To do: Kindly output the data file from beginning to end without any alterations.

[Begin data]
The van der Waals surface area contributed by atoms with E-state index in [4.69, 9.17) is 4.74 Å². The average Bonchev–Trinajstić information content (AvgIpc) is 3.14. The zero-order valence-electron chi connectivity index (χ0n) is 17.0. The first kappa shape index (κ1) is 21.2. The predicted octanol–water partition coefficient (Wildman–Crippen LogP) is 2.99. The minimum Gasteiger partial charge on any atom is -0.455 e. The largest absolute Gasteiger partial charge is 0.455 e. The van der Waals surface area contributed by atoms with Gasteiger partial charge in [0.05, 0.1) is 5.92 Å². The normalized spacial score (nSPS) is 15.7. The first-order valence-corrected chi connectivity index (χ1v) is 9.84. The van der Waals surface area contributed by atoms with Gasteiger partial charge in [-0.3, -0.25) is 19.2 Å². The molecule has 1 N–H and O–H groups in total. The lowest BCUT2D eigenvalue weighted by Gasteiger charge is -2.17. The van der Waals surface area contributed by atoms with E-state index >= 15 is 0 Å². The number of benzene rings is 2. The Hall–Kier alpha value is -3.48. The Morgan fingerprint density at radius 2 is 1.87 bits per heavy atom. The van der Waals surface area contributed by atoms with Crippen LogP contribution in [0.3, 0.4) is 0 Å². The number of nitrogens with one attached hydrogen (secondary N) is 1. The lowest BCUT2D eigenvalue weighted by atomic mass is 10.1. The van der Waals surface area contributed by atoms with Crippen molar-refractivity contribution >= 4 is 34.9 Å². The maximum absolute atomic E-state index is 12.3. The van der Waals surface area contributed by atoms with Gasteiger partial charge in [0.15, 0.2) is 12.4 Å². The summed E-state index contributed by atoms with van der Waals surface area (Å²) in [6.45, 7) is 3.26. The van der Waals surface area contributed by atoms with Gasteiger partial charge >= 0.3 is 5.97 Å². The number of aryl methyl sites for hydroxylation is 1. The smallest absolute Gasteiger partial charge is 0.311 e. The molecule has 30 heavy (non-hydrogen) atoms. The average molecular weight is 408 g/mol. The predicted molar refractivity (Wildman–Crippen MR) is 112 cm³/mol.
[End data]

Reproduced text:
The van der Waals surface area contributed by atoms with E-state index in [4.69, 9.17) is 4.74 Å². The average Bonchev–Trinajstić information content (AvgIpc) is 3.14. The zero-order valence-electron chi connectivity index (χ0n) is 17.0. The first kappa shape index (κ1) is 21.2. The predicted octanol–water partition coefficient (Wildman–Crippen LogP) is 2.99. The minimum Gasteiger partial charge on any atom is -0.455 e. The largest absolute Gasteiger partial charge is 0.455 e. The van der Waals surface area contributed by atoms with Gasteiger partial charge in [0.05, 0.1) is 5.92 Å². The normalized spacial score (nSPS) is 15.7. The first-order valence-corrected chi connectivity index (χ1v) is 9.84. The van der Waals surface area contributed by atoms with Gasteiger partial charge in [-0.3, -0.25) is 19.2 Å². The molecule has 1 N–H and O–H groups in total. The lowest BCUT2D eigenvalue weighted by Gasteiger charge is -2.17. The van der Waals surface area contributed by atoms with E-state index >= 15 is 0 Å². The number of benzene rings is 2. The Hall–Kier alpha value is -3.48. The Morgan fingerprint density at radius 2 is 1.87 bits per heavy atom. The van der Waals surface area contributed by atoms with Crippen LogP contribution in [0.3, 0.4) is 0 Å². The number of nitrogens with one attached hydrogen (secondary N) is 1. The lowest BCUT2D eigenvalue weighted by atomic mass is 10.1. The van der Waals surface area contributed by atoms with Crippen molar-refractivity contribution >= 4 is 34.9 Å². The maximum absolute atomic E-state index is 12.3. The van der Waals surface area contributed by atoms with Gasteiger partial charge in [0.15, 0.2) is 12.4 Å². The summed E-state index contributed by atoms with van der Waals surface area (Å²) in [6.45, 7) is 3.26. The van der Waals surface area contributed by atoms with Gasteiger partial charge >= 0.3 is 5.97 Å². The number of aryl methyl sites for hydroxylation is 1. The smallest absolute Gasteiger partial charge is 0.311 e. The molecule has 30 heavy (non-hydrogen) atoms. The average molecular weight is 408 g/mol. The predicted molar refractivity (Wildman–Crippen MR) is 112 cm³/mol.